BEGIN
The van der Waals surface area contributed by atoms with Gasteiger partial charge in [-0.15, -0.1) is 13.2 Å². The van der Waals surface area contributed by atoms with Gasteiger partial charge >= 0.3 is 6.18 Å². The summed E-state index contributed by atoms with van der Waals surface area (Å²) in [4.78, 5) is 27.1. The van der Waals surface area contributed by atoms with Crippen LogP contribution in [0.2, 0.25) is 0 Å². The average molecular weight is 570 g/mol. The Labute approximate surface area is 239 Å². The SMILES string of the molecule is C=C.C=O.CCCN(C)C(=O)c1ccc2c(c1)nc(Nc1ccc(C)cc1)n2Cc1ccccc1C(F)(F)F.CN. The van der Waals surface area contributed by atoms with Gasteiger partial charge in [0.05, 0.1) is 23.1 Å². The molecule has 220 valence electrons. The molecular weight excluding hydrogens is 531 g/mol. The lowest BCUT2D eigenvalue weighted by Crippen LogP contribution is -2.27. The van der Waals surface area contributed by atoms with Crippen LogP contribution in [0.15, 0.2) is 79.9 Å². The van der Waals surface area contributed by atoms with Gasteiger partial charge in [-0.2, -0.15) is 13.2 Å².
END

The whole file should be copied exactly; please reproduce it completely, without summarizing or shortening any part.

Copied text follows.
The van der Waals surface area contributed by atoms with Gasteiger partial charge in [-0.15, -0.1) is 13.2 Å². The van der Waals surface area contributed by atoms with Gasteiger partial charge >= 0.3 is 6.18 Å². The summed E-state index contributed by atoms with van der Waals surface area (Å²) in [4.78, 5) is 27.1. The van der Waals surface area contributed by atoms with Crippen LogP contribution in [0.2, 0.25) is 0 Å². The average molecular weight is 570 g/mol. The Labute approximate surface area is 239 Å². The SMILES string of the molecule is C=C.C=O.CCCN(C)C(=O)c1ccc2c(c1)nc(Nc1ccc(C)cc1)n2Cc1ccccc1C(F)(F)F.CN. The van der Waals surface area contributed by atoms with Gasteiger partial charge in [0.05, 0.1) is 23.1 Å². The molecule has 220 valence electrons. The molecular weight excluding hydrogens is 531 g/mol. The lowest BCUT2D eigenvalue weighted by Crippen LogP contribution is -2.27. The van der Waals surface area contributed by atoms with Crippen LogP contribution in [0.15, 0.2) is 79.9 Å². The van der Waals surface area contributed by atoms with Gasteiger partial charge in [-0.2, -0.15) is 13.2 Å².